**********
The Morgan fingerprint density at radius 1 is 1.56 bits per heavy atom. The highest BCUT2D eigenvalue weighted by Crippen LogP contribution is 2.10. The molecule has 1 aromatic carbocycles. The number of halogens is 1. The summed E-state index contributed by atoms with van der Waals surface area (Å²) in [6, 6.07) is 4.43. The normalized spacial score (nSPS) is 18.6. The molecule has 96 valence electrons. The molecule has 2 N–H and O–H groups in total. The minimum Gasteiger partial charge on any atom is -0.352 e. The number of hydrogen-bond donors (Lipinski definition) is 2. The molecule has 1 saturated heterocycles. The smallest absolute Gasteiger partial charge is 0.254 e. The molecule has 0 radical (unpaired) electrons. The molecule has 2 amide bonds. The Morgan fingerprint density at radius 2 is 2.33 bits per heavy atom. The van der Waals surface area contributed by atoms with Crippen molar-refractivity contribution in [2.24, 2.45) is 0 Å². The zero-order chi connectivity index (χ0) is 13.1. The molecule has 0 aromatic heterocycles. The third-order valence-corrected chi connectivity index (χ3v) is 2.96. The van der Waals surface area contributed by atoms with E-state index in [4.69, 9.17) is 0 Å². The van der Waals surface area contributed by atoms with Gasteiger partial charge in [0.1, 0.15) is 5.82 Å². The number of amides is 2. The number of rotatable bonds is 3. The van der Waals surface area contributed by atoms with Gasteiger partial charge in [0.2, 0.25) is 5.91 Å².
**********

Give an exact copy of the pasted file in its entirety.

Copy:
The Morgan fingerprint density at radius 1 is 1.56 bits per heavy atom. The highest BCUT2D eigenvalue weighted by Crippen LogP contribution is 2.10. The molecule has 1 aromatic carbocycles. The number of halogens is 1. The summed E-state index contributed by atoms with van der Waals surface area (Å²) in [6, 6.07) is 4.43. The normalized spacial score (nSPS) is 18.6. The molecule has 96 valence electrons. The molecule has 2 N–H and O–H groups in total. The minimum Gasteiger partial charge on any atom is -0.352 e. The number of hydrogen-bond donors (Lipinski definition) is 2. The molecule has 1 saturated heterocycles. The smallest absolute Gasteiger partial charge is 0.254 e. The molecule has 0 radical (unpaired) electrons. The molecule has 2 amide bonds. The Morgan fingerprint density at radius 2 is 2.33 bits per heavy atom. The van der Waals surface area contributed by atoms with Crippen molar-refractivity contribution in [2.24, 2.45) is 0 Å². The zero-order chi connectivity index (χ0) is 13.1. The molecule has 0 aromatic heterocycles. The third-order valence-corrected chi connectivity index (χ3v) is 2.96. The van der Waals surface area contributed by atoms with E-state index in [4.69, 9.17) is 0 Å². The van der Waals surface area contributed by atoms with Gasteiger partial charge in [0.1, 0.15) is 5.82 Å². The number of amides is 2. The number of rotatable bonds is 3. The van der Waals surface area contributed by atoms with Gasteiger partial charge in [0.2, 0.25) is 5.91 Å².